Vietnam Hails Withdrawal Of Its Troops from Cambodia
Jan. 07, 1989
BANGKOK, Thailand (AP) _ Ten years after its forces marched into Cambodia's capital of Phnom Penh, Vietnam on Saturday hailed the planned withdrawal of its remaining 50,000 troops.
The Vietnamese Communist Party newspaper Nhan Dan praised the pullout as ''a convincing proof of the steady growth of the People's Republic of Kampuchea,'' or Cambodia.
Cambodia's government was installed Jan. 7, 1979, when Hanoi's troops ousted the communist Khmer Rouge from power.
In a speech Friday marking his government's decade in power, President Heng Samrin of Cambodia announced Vietnam would withdraw all its remaining forces by September if a political settlement to the Cambodian war is reached.
Vietnam has repeatedly pledged to withdraw the troops earlier than its original target date of 1990, but it had not previously set a date.
The Vietnamese newspaper said the decision, made jointly by the two countries, is a ''new testimony to good will and determination to achieve an equitable solution.''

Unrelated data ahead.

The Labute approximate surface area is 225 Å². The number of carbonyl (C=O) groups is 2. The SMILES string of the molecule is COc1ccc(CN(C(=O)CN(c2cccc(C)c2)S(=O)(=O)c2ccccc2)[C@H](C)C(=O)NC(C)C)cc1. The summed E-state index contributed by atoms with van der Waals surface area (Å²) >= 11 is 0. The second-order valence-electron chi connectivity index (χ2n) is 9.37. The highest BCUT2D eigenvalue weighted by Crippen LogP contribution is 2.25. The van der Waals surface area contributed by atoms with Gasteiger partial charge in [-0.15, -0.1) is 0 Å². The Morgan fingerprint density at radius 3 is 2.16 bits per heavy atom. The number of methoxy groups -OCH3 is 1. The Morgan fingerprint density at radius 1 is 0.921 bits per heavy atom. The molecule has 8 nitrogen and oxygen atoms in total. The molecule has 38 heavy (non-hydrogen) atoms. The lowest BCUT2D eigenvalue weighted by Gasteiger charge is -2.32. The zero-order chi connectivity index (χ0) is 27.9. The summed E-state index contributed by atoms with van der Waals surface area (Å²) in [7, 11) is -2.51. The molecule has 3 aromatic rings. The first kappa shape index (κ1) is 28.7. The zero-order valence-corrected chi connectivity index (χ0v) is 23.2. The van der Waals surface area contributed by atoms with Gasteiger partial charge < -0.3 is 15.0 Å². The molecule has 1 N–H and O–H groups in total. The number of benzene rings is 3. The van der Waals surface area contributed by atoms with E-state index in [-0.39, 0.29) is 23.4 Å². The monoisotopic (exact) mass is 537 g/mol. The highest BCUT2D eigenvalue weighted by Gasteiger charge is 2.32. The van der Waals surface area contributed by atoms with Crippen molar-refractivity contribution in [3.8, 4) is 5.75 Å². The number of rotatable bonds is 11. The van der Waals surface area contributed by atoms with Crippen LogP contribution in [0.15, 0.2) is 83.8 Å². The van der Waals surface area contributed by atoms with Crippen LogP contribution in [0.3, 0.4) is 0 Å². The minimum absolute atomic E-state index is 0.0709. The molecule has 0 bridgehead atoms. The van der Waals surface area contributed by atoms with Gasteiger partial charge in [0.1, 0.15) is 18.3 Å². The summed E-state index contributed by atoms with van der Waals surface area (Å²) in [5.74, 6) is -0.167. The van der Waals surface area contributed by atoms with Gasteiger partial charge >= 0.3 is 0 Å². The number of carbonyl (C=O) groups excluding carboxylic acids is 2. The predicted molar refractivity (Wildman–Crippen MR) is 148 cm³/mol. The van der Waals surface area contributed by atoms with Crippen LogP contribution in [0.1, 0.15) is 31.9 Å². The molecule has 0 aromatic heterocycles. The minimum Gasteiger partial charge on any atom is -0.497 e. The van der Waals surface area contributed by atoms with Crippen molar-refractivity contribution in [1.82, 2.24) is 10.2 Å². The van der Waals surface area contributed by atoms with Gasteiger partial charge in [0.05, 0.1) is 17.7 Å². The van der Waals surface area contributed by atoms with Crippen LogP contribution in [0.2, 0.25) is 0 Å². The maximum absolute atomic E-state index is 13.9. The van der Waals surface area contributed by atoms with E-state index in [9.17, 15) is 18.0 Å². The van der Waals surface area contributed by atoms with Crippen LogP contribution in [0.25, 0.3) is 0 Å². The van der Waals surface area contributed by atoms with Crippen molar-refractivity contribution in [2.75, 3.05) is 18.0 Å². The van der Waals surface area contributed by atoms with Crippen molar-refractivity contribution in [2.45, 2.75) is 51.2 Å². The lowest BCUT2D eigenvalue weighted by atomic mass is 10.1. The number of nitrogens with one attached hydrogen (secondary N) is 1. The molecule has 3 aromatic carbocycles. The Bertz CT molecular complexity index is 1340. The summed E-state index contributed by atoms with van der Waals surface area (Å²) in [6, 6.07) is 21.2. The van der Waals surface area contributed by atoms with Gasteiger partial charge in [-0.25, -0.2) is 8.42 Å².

The anniversary celebrations began Friday with speeches by Cambodian and Vietnamese leaders. In Phnom Penh, public buildings had been painted and streets swept clean.
Nguyen van Linh, general secretary of Vietnam's Communist Party, said Friday the total withdrawal ''must be undertaken simultaneously with the cessation of foreign military aid to all Cambodian sides and of the use of foreign territory as sanctuary against the Cambodian people.''
Heng Samrin said his government hopes other countries will keep promises to end aid and sanctuary to the Khmer Rouge and two other non-communist guerrilla groups. Such promises have been made by China, which arms the guerrillas, and by Thailand, which gives them territory for bases.
''These agreements must be carried out under effective international supervision,'' the president said.
Resistance leader Prince Norodom Sihanouk was quoted as saying, however, that Vietnamese pledges of withdrawals are false, that peace talks have failed and that Cambodia's future can be settled only by continued fighting.
Vietnam's announced intention to withdraw its troops has raised fears that the Khmer Rouge, the most powerful of the resistance groups, would seize power again.
Vietnam, which initially had an estimated 200,000 troops in Cambodia, claims to have made annual withdrawals since 1982. It says the largest came in 1988, when all advisers and 50,000 soldiers returned home.